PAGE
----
Sunday saw the passing of Lou Reed. Long term readers of this blog will know that I am a big time fan of Mr Reed. Like many teenagers in bands, I discovered the Velvet Underground around the same time as I was starting to write songs. Like many of my more unusual (at the time) musical tastes, my big brother Laurie introduced me to the band. At the time I'd babysit for him, for my then baby nephew Christopher (now one of the country's top animators). Laurie would always buy me a big bottle of cider and suggest a selection of music from his large collection of vinyl (this was around 1978-9).
I would often arrange for my then best mate and fellow band member, Pete Conway to come over and we'd listen to the records and write songs. At the time we were both into hardcore punk rock. Lauries suggestion on one such an occasion was a compilation of music by the Velvet Underground. As usually happened, we were not disappointed. The band were so different and so much more contemporary than most of my brothers collection, even though their songs were written at the height of the flower power era. Tunes such as "Waiting for the Man", "Venus in Furs" and "Heroin" were far more in keeping with the era of punk than the love and peace hippy times. I particularly liked the way that the band used acoustic instruments on electric tracks. Although there were many Velvet Underground songs I loved, my personal favourite was "Beginning to see the Light". I loved the lyrics, the mix of acoustic and electric instruments and the crazyness of the performance. I think it is an uplifting song.
We immediately "saw the light" and in one night the music of the False Dots matured by ten light years. We were determined to write a "Velvet Underground" style song. The product was a tune called "Not All She Seems". It had acoustic guitars, a jangly lead and was the story of respectable pillar of the community who falls in love with a transvestite hooker. It is a tale of tragedy and of people not being able to be what they want to be. I think it was one of the best songs I have ever co-written. This was born out when the False Dots did a reunion gig after ten years in 1999 at the Red Lion. After we finished, we were swamped with friends saying "It was great to hear Not All She Seems" again. That was the only song which ever attracted that sort of attention. When we first recorded it at Alan Warner's Lane Studios in 1979, I took the demo into School. We had some great bands and the 'Dots were the new boys on the scene and not taken seriously by the rest of the Orange Hill Muso's. When they heard "Not All She Seems" they were a little surprised to say the least.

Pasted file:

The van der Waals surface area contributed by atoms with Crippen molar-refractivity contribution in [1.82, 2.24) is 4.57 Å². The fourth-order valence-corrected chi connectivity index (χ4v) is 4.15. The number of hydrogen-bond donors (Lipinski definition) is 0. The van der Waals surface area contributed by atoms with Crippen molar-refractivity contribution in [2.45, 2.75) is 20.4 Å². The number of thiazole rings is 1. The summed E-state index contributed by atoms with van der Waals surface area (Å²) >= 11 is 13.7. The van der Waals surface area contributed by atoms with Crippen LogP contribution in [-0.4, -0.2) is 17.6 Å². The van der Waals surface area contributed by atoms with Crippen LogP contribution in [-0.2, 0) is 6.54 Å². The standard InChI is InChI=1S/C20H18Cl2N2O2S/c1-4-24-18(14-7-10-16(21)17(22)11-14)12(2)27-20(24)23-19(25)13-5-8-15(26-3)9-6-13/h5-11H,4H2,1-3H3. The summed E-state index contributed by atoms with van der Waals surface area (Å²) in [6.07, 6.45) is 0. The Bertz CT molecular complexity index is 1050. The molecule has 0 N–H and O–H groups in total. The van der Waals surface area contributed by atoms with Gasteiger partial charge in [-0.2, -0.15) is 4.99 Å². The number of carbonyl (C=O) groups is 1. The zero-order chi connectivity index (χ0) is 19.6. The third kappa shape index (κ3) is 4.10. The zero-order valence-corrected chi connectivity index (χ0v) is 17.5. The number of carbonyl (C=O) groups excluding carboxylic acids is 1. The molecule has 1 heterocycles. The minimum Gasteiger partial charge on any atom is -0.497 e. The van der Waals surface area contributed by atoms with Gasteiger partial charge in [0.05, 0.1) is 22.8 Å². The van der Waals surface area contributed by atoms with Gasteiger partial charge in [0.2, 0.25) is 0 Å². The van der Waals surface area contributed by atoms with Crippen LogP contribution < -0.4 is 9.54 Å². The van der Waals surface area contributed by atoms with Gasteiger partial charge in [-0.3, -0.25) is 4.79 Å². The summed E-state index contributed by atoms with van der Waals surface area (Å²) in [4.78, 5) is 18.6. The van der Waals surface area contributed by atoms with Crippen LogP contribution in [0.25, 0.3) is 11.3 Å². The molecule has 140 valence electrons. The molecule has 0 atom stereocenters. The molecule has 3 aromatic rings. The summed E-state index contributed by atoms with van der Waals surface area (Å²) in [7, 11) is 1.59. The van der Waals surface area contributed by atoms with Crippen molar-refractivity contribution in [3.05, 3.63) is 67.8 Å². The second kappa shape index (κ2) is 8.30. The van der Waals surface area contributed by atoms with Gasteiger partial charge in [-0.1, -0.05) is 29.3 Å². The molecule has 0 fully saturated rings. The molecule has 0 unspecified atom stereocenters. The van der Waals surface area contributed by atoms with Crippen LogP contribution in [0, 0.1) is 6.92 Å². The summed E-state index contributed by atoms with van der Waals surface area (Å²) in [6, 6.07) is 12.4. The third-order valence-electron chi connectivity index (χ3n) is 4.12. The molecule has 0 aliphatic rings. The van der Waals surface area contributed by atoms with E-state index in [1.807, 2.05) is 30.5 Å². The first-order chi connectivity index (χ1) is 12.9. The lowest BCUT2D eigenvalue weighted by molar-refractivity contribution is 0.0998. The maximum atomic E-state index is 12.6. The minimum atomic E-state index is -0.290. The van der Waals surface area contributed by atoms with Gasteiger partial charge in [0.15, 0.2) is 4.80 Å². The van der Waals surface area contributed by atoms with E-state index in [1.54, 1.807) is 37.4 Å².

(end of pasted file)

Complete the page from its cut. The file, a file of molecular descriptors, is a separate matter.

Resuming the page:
That was the reason that the Velvet Underground were so important. If you were a serious songwriter and musician, you couldn't help but be influenced and improved by an encounter with the Velvet Underground. As a result of my interest in the Velvets, I started listening to Lou Reeds solo work The Album "Transformer" is one of my all time favourites. "Vicious" and "Perfect Day" are two of the greatest songs ever written. There is not a bad track on the album. I saw Lou Reed on his last tour. One of the numbers he played was "Sweet Jane" which I hold in special affection as the False Dots covered it for several years. It was a favourite of Criag Withecombe, our old lead guitarist. We learned the song for our tour of Sweden in 1981, as we had a gig where we had to play for 2 1/2 hours and we only had 40 minutes of originals.
A couple of years later, we got booked to play a bikers rally. Paul Hircombe, our bassplayer suddenly quit the band and moved to France. There was decent money at the bike rally and so we decided to do the gig as a three piece with me picking up the bass. As we played, we became aware of this enormous biker walking towards us during Sweet Jane. He just stood and stared at us as we played. It was quite intimidating. At the end of the song, he walked to the back of the marquee (there were about 500 people there). I thought no more of it. At the end of the next song, he reappeared with three pints for the band and said "That is my favourite song of all time, cheers boys". For some strange reason, that moment is one of my most vivid memories of playing live with the 'Dots. I know this little piece may sound as if it is more about my band than the Lou's music, but that was the true power of Lou Reed, in a strange sort of way, I suspect he was the "ghost partner" of several generations of songwriters. If ever I got a block, I'd listen to the Velvets. They broke all the rules and there is always something in their music I hadn't noticed before. We always used to say that Lou Reed was our spiritual director. Every band has one and he was most definately always ours. Without him we'd never had had the dark humour, the songs about inappropriate sexual behaviour and the acoustic guitars. We'd have just been another boring rock band with pompous, up themselves lyrics. We'd never have made the effort to try and look cool and wear shades when we played. That was Lou's gift.
As I watched Lou Reed play the song, I was transported back. It made me realise what an enormous impact his music had on my life. Sadly Lou has shuffled on up to Rock and Roll heaven. I believe his music will outlast everything in the charts today. I listened to Transformer and songs like Perfect Day and Walk on the Wild Side are still light years ahead of their time. Wherever you are Lou, thanks for your gift to the world. You were a true original and you will be deeply missed.